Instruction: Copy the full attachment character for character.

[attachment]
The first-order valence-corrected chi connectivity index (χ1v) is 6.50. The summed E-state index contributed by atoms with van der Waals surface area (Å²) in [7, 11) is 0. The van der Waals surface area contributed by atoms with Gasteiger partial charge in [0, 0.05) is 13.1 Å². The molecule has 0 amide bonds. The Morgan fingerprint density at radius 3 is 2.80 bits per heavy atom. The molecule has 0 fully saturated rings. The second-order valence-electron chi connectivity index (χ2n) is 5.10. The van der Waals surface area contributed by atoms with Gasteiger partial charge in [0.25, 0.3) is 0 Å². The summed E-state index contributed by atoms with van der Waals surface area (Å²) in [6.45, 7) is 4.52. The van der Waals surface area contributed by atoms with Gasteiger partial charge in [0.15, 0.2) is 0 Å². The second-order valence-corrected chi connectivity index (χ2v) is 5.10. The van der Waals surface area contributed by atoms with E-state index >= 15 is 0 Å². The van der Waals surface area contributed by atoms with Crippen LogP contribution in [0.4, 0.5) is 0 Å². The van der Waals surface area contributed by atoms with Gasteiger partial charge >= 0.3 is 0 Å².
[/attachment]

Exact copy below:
The first-order valence-corrected chi connectivity index (χ1v) is 6.50. The summed E-state index contributed by atoms with van der Waals surface area (Å²) in [7, 11) is 0. The van der Waals surface area contributed by atoms with Gasteiger partial charge in [0, 0.05) is 13.1 Å². The molecule has 0 amide bonds. The Morgan fingerprint density at radius 3 is 2.80 bits per heavy atom. The molecule has 0 fully saturated rings. The second-order valence-electron chi connectivity index (χ2n) is 5.10. The van der Waals surface area contributed by atoms with Gasteiger partial charge in [0.25, 0.3) is 0 Å². The summed E-state index contributed by atoms with van der Waals surface area (Å²) in [6.45, 7) is 4.52. The van der Waals surface area contributed by atoms with Gasteiger partial charge in [0.15, 0.2) is 0 Å². The second-order valence-corrected chi connectivity index (χ2v) is 5.10. The van der Waals surface area contributed by atoms with E-state index >= 15 is 0 Å². The van der Waals surface area contributed by atoms with Crippen LogP contribution in [0.4, 0.5) is 0 Å². The van der Waals surface area contributed by atoms with Gasteiger partial charge >= 0.3 is 0 Å².